A Festive Fourth in Needham

July 5, 2024
• For many, Independence Day isn’t complete without the Needham July 4th parade.

The annual celebration attracted hundreds of Needham residents and out-of-towners, who set up on sidewalks and yards for a front row seat to the holiday. For close to 75 years, Needham has hosted the parade, which is organized by the Exchange Club and funded through donations and local sponsors.

A vintage Needham fire truck appeared in the Fourth of July parade. (Cameron Morsberger)

As the sirens began to blare, attendees knew the parade was about to begin. A procession of emergency vehicles, including modern and antique fire trucks, ambulances and police cars from Needham and neighboring towns, sounded their alarms and flashed their lights for onlookers.

The honor of parade grand marshal went to Tedi Eaton, who retired as the Needham town clerk after 42 years in office. Other officials spotted in the parade include State Sen. Becca Rausch, members of the Select Board and State Rep. Denise Garlick, who announced earlier this year that she, too, will not seek reelection.

Tedi Eaton, the former Needham town clerk, was named grand marshal of the Fourth of July parade. (Cameron Morsberger)

A replica Town Hall float made its way along this year’s route, as did His Majesty’s 10th Regiment of Foot — a British infantry reenactment group — and the Boxborough and Stow Minutemen, who drew and fired their muskets. Known for her decorative floats, realtor Louise Condon designed this year’s entry inspired by the Olympic Games.

The parade started by Greene’s Field, moved up and around the Town Common, down May Street, up Webster Street and down Highland Avenue, where it ended outside the Needham Free Public Library.

State Rep. Denise Garlick smiles at onlookers during the Fourth of July parade. (Cameron Morsberger)

The night before the festivities, the town launched fireworks from Needham High School, another tradition that drew an estimated 25-30,000 people, according to the Needham Police Department.

In his 60-odd years of living in Needham, Bob Timmerman has missed just two July 4th parades. On the corner of Highland Avenue and May Street, he and his wife Beth set up a table with bagels, cookies and other treats around 7:30 a.m., while many chairs still sat empty.

This year, the family got to celebrate alongside its newest member: their 10-month-old grandson, who also tagged along to the fireworks show.

A family watches floats go by in the Fourth of July parade. (Cameron Morsberger)

“There’s no other place I’d want to be,” Bob Timmerman said. “It’s a great hometown celebration.”

Needham resident Jess Delaney has spent 31 consecutive years participating in the parade. As a teenager, Delaney started building his own floats, constructing a “community float” for 20 years.

With the floats as his canvas, Delaney has replicated different town buildings over the years, including Town Hall and the police and fire stations, as well as more elaborate undertakings — he built a sinking Titanic on the 100th anniversary of the disaster as well as a Boston Strong float after the marathon bombing in 2013.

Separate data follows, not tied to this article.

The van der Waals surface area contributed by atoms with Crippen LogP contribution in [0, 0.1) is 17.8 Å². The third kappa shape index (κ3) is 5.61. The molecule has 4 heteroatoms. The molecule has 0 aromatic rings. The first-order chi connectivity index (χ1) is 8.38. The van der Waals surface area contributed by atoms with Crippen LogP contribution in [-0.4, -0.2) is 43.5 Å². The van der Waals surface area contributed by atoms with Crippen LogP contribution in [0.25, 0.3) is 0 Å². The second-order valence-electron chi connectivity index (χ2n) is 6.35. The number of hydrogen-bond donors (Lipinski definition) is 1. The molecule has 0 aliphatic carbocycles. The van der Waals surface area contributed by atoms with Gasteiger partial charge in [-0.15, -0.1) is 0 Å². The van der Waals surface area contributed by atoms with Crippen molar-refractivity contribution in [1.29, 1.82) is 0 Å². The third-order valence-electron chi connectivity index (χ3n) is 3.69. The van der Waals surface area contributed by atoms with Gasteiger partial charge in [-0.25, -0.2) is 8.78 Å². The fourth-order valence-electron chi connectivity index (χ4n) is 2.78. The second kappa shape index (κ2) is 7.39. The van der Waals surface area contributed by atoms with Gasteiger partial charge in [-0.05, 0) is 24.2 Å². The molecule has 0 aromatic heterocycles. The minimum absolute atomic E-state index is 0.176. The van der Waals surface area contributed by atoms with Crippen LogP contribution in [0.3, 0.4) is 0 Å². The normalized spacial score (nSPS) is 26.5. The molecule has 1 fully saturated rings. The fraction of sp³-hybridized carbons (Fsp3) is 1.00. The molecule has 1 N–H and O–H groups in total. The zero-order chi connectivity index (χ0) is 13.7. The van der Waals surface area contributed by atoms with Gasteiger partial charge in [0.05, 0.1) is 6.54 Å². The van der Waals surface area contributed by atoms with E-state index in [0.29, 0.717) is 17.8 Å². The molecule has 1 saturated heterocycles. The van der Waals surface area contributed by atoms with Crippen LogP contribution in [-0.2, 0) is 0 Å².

A replica Town Hall float in the Needham Fourth of July parade this year. (Cameron Morsberger)

For the last several years, Delaney’s pulled the Plugged-In Band float, which features young performers singing and playing instruments along the route. Needham’s celebration is one he never wants to miss, he said.

“This is one of the best parades,” Delaney said.

The Rougeaux family has forgone the Newton July 4th events for Needham’s for the past five years. The town’s festivities feel smaller and more local, husband and father Bob Rougeaux said, and his daughter Estelle, 7, enjoys the candy — specifically Reese’s Peanut Butter Cups.

Parade onlookers wave their American flags. (Cameron Morsberger)

“It’s a very traditional, classic New England parade, with the antique fire trucks and equipment,” he said.

Children and adults alike wore their stars and stripes for the occasion, including Willa Coville, 6, of Dover. The proximity and tradition of the parade were big draws for the Covilles, who have family members in Needham. The family of four has attended the parade for about four years.

Willa said the cars and sirens are fun to watch, but she enjoys getting candy the most.

American flags waved across Needham during the parade. (Cameron Morsberger)

“I get to eat it right away when I get it,” she said.

Susan Padell, of East Walpole, has attended the Needham parade for close to 35 years. She and her husband Jeffrey picked a spot along Highland Avenue, where they snapped photos and waved their American flags.

Each year, the couple attends the Free Masons’ pancake breakfast before the parade begins. Wearing a flag-patterned scrunchie and sequin flag pin, Padell remarked about the significance of the celebration.

“It’s such a tradition, there’s so much emotion in it,” Padell said. “For me, it wouldn’t be the Fourth of July without the Needham parade.”

For full coverage of the Fourth of July Parade and interviews with participants, view the Needham Channel’s coverage online.

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